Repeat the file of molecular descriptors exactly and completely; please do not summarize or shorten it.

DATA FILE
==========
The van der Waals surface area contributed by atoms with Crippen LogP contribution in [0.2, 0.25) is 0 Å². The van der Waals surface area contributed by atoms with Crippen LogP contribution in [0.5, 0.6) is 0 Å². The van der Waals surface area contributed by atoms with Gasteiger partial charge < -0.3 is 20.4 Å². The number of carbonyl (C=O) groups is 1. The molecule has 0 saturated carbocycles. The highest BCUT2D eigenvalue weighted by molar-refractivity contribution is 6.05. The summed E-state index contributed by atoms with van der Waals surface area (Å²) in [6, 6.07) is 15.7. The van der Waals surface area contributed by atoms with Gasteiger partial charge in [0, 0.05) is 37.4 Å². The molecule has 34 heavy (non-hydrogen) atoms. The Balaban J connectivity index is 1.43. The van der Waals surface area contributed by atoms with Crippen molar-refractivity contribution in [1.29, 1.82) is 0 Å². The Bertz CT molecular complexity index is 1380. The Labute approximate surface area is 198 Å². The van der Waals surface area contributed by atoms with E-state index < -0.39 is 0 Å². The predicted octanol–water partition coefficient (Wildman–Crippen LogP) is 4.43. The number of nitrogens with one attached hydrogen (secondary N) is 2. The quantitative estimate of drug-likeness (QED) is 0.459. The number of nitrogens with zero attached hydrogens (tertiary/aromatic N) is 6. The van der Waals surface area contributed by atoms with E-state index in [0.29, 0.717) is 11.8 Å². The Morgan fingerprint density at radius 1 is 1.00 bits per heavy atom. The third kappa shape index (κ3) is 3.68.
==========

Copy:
The van der Waals surface area contributed by atoms with Crippen LogP contribution in [0.2, 0.25) is 0 Å². The van der Waals surface area contributed by atoms with Crippen LogP contribution in [0.5, 0.6) is 0 Å². The van der Waals surface area contributed by atoms with Gasteiger partial charge < -0.3 is 20.4 Å². The number of carbonyl (C=O) groups is 1. The molecule has 0 saturated carbocycles. The highest BCUT2D eigenvalue weighted by molar-refractivity contribution is 6.05. The summed E-state index contributed by atoms with van der Waals surface area (Å²) in [6, 6.07) is 15.7. The van der Waals surface area contributed by atoms with Gasteiger partial charge in [0, 0.05) is 37.4 Å². The molecule has 34 heavy (non-hydrogen) atoms. The Balaban J connectivity index is 1.43. The van der Waals surface area contributed by atoms with Crippen molar-refractivity contribution in [1.29, 1.82) is 0 Å². The Bertz CT molecular complexity index is 1380. The Labute approximate surface area is 198 Å². The van der Waals surface area contributed by atoms with E-state index < -0.39 is 0 Å². The predicted octanol–water partition coefficient (Wildman–Crippen LogP) is 4.43. The number of nitrogens with one attached hydrogen (secondary N) is 2. The quantitative estimate of drug-likeness (QED) is 0.459. The number of nitrogens with zero attached hydrogens (tertiary/aromatic N) is 6. The van der Waals surface area contributed by atoms with E-state index in [0.29, 0.717) is 11.8 Å². The Morgan fingerprint density at radius 1 is 1.00 bits per heavy atom. The third kappa shape index (κ3) is 3.68.